There certainly is an "I" in FIRE, and it appears the Insurance leg of Finance, Insurance, and Real Estate will be going this battle alone. Could it be that the Finance and Real Estate industries are already so beholden to recent government bailouts and stimulus packages that they would risk sacrificing their cousins and neighbors turning a buck in the healthcare game?
The large insurance companies will of course "brand" themselves as protecting consumers by maitaining lower premiums as they fight off all the parts of Obama's plan that threaten their profits (public option, healthcare cooperative, etc.).
Will this work?
It seems like one potential obstacle for the insurance companies is that our total healthcare costs are already so high (for those of us who subsist in the middle and are lucky enough to have coverage), that the average insured person could have trouble comprehending how Big Insurance works to save said regular Joe or Josephine any money at all. Because this kind of average insured American is also likely to be a holder of stocks and bonds (through mutual funds most likely), it seems possible he or she is aware that private companies must first pass on profits to shareholders and workers before there is any talk of reduced premiums for average insured Joey and Josie who have a bad habit of getting older and older and closer to actual need for more expensive healthcare services.
Also, when the number of uninsured exceeds the number of votes either Gore or Bush received in the 2000 Presidential election, it would seem like there are millions of "consumers" who cannot afford to "consume" any current options; Big Insurance will not get very far targeting the unisured in ads. (Note that millions of these people--children, for example--do not have a right to vote.) Also, the trend in state budgets is to survive by adjusting to reduced tax revenue by reducing state welfare, so states are seeing a rise in waiting lists for state subsidies for health coverage. (The number of uninsured is rising and will continue to rise.)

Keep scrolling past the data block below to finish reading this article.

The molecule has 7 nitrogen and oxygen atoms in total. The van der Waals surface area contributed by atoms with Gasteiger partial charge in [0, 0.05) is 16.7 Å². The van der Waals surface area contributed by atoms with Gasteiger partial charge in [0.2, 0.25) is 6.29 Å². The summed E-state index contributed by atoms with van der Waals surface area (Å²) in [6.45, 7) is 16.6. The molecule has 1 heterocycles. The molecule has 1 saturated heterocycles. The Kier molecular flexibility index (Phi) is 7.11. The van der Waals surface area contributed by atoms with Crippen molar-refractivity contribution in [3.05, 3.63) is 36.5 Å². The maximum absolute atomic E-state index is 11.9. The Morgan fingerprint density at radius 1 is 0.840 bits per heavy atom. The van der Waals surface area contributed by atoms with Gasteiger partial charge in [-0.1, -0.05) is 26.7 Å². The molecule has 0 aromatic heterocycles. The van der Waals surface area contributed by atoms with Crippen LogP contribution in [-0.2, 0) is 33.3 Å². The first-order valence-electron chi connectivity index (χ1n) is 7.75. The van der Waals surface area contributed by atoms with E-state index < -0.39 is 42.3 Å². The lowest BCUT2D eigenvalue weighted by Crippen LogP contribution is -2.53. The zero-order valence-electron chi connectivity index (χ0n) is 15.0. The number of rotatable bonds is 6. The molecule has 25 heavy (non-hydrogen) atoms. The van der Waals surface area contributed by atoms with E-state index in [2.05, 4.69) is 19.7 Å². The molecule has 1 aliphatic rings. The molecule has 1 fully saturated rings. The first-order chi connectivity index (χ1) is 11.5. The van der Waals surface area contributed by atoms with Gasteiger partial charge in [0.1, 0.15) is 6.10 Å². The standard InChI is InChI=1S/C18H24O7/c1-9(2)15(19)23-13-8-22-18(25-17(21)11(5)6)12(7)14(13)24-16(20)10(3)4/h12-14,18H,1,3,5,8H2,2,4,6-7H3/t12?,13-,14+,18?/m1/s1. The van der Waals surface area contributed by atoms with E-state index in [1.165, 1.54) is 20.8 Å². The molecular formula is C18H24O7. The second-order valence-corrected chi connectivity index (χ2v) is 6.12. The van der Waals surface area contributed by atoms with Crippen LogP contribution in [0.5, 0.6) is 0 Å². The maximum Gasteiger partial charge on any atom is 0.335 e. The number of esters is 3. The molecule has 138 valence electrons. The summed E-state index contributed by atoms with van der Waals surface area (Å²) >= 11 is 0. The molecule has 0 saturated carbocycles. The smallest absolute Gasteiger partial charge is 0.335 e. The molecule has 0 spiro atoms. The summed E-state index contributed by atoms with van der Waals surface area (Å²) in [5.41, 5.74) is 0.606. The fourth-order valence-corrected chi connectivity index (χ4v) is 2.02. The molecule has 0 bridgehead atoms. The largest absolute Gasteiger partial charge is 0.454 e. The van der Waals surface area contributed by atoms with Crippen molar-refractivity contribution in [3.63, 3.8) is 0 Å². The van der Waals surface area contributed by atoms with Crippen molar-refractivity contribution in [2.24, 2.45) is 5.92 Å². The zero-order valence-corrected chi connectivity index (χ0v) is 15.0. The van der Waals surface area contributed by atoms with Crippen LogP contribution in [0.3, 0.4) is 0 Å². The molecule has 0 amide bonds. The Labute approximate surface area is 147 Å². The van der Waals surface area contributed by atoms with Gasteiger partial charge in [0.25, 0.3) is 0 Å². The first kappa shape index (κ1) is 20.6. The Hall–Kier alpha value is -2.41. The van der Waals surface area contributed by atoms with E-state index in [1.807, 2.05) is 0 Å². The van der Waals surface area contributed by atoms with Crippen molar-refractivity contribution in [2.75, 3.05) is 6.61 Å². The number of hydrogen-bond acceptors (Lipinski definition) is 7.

As bad as the real economy gets, there are still millions more of us holding on to jobs and health coverage, so once again, it is up to us to decide which kind of America we'd like to live in. America has never been a static entity; there has always been change. The blend of capitalist and socialist (safety net) principles has been altered and adjusted throughout the 20th century; one could argue that a 21st-century move toward a public option is more consistent with historical precedent than keeping an industry unregulated, so it can survive. "Creative destruction" plays out in many different ways in a capitalist democracy.
If Obama fails on health-coverage reform, do we look for an attack on Big Macs and KFC? There are other ways to fry potatoes and protect the health of one's citizens.
Rumor has it that Michael Moore is leading a campaign to get Chris Dodd to donate all of his profits from politics (his life savings that is) to pay the insurance premiums of uninsured adults in Hartford, CT. If I'm not mistaken, CT's central pulse was once the insurance capital of the world. It remains unclear if Mr. Moore plans to use his own life savings to pay the premiums for the citizens of Flint or Detroit.
Michael, is that you on the phone? Sorry, wrong number.